Online Privacy Code Would Require Social Media (And Gaming) Sites To Get Parental Consent for Minors

Online Privacy Code Would Require Social Media (And Gaming) Sites To Get Parental Consent for Minors

Under a new Online Privacy code announced on Monday, Australians under the age of 16 could be required to have their parent or guardian sign off on their use of social media platforms – including Reddit and even Zoom. The proposed law seeks to protect kids from social media companies and any platform that allows chatting.

The Privacy Legislation Amendment (Enhancing Online Privacy and Other Measures) Bill 2021 (the Online Privacy Bill) will introduce a binding Online Privacy code for social media sites (and others, too). It builds on the 33-year-old Privacy Act and would also introduce penalties and enforcement measures for failure to comply.

Introducing A New Online Privacy Code

Under the proposal, the Privacy Act will be expanded through the introduction of an Online Privacy code. The code would apply to social media services, data brokerage services and large online platforms.

By definition, social media services include the obvious Facebook, Instagram and Twitter, but also dating apps like Bumble and Tinder, Reddit, OnlyFans, messaging/video services such as WhatsApp and Zoom and gaming platforms that allow chat functions.

Examples of data brokerage services include Quantium, Acxiom, Experian and Nielsen Corporation.

And to qualify as a ‘large online platform’ they must have over 2.5 million users in Australia (so the likes of

What Will The Online Privacy Code Entail?

The Online Privacy code will act as an expansion of the Privacy Act and a way to apply what’s known as the Australian Privacy Principals (APPs) to these other platforms.

The code would make it mandatory for social media platforms to verify someone’s age. This means if they are under the age of 16, parental or guardian consent must be obtained before collecting, using or disclosing any personal information.

The Online Privacy code will also require organisations to not use or disclose an individual’s personal information if that individual asks for it to not be shared.

The code will either be developed by industry or by the commissioner (this will be determined after consultation) but platforms or sites will need to register.

Enforcement And Penalties Under The Code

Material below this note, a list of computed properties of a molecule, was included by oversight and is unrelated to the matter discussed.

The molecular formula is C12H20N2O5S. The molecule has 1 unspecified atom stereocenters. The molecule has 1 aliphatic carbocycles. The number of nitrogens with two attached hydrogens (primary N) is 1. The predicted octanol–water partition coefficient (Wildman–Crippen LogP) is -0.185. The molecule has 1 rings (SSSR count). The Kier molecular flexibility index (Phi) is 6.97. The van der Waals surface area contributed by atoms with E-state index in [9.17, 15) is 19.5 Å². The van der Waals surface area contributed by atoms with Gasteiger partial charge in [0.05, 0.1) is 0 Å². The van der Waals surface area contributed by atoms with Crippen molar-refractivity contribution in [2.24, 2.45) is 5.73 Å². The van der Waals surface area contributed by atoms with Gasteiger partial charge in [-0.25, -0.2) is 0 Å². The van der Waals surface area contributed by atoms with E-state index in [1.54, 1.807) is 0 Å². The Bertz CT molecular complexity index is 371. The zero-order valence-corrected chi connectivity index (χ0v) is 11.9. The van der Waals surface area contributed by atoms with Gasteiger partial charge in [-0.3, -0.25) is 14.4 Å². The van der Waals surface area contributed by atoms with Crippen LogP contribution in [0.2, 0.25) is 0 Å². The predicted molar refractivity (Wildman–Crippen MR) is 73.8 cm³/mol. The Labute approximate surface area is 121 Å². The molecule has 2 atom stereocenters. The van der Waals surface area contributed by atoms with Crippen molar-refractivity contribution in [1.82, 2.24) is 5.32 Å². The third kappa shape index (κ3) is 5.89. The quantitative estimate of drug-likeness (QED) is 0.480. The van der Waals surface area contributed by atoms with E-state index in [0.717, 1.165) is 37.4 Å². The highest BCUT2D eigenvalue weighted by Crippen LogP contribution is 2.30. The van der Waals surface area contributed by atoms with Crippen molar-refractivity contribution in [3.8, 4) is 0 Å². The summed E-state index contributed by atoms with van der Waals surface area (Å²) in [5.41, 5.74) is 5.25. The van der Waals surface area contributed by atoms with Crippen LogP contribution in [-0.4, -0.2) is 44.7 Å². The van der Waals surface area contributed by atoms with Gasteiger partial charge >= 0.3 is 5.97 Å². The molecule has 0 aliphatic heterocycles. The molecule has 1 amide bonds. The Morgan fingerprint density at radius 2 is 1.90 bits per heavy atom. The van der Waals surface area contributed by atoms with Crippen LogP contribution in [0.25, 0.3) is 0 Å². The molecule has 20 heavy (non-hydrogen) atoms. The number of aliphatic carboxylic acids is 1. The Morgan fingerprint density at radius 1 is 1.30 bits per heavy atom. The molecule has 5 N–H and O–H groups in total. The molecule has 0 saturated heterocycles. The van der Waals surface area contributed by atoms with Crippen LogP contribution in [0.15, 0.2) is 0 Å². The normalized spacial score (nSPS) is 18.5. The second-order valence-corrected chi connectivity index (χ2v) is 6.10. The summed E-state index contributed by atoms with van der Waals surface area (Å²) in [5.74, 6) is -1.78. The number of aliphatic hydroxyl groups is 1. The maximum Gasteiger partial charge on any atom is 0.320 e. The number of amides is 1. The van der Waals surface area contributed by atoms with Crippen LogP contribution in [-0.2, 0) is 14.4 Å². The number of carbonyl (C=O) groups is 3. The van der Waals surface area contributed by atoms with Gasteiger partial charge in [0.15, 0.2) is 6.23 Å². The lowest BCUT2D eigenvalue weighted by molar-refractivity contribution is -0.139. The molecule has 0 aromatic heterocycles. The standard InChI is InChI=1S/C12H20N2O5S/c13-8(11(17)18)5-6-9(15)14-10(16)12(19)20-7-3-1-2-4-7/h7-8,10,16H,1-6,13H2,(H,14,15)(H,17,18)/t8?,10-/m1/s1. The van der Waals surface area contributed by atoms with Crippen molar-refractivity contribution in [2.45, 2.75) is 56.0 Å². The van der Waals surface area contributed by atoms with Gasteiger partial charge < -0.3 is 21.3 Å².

The proposed Bill will increase the maximum civil penalty for a serious and/or repeated interference with privacy and create a new infringement notice (and criminal penalty) for failing to cooperate (and continual failure to comply) with the Australian government-appointed commissioner and the law

The maximum civil penalty for serious and repeated interferences with privacy will be 2,400 penalty units ($532,800 on current penalty unit values) for an individual and for an organisation, the maximum penalty will increase to either $10 million or 10 per cent of their annual turnover in Australia.

A Bit Of History

The government has been undertaking a review of the Privacy Act for a year now. In July, it revealed work on the Act had resulted in the exploration of further legislative instruments targeted towards social media companies operating in Australia.

This work, although under the Privacy Act, is separate and we can still expect further amendments to the Act that has been in place since 1988 and isn’t exactly up to par for a TikTok and OnlyFans world.

The Online Privacy Code is pretty timely, particularly given Facebook is on a mission to convince us all Instagram isn’t harmful for kids.

Attorney-General Michaelia Cash said this legislation would ensure Australians’ privacy would be treated more carefully and transparently by online platforms such as social media companies.

“We know that Australians are wary about what personal information they give over to large tech companies. We are ensuring their data and privacy will protected and handled with care. Our draft legislations means that these companies will be punished heavily if they don’t meet that standard,” she said.

Once submissions to the code are received, further consultation will be done before a Bill is (likely) rammed through Parliament.

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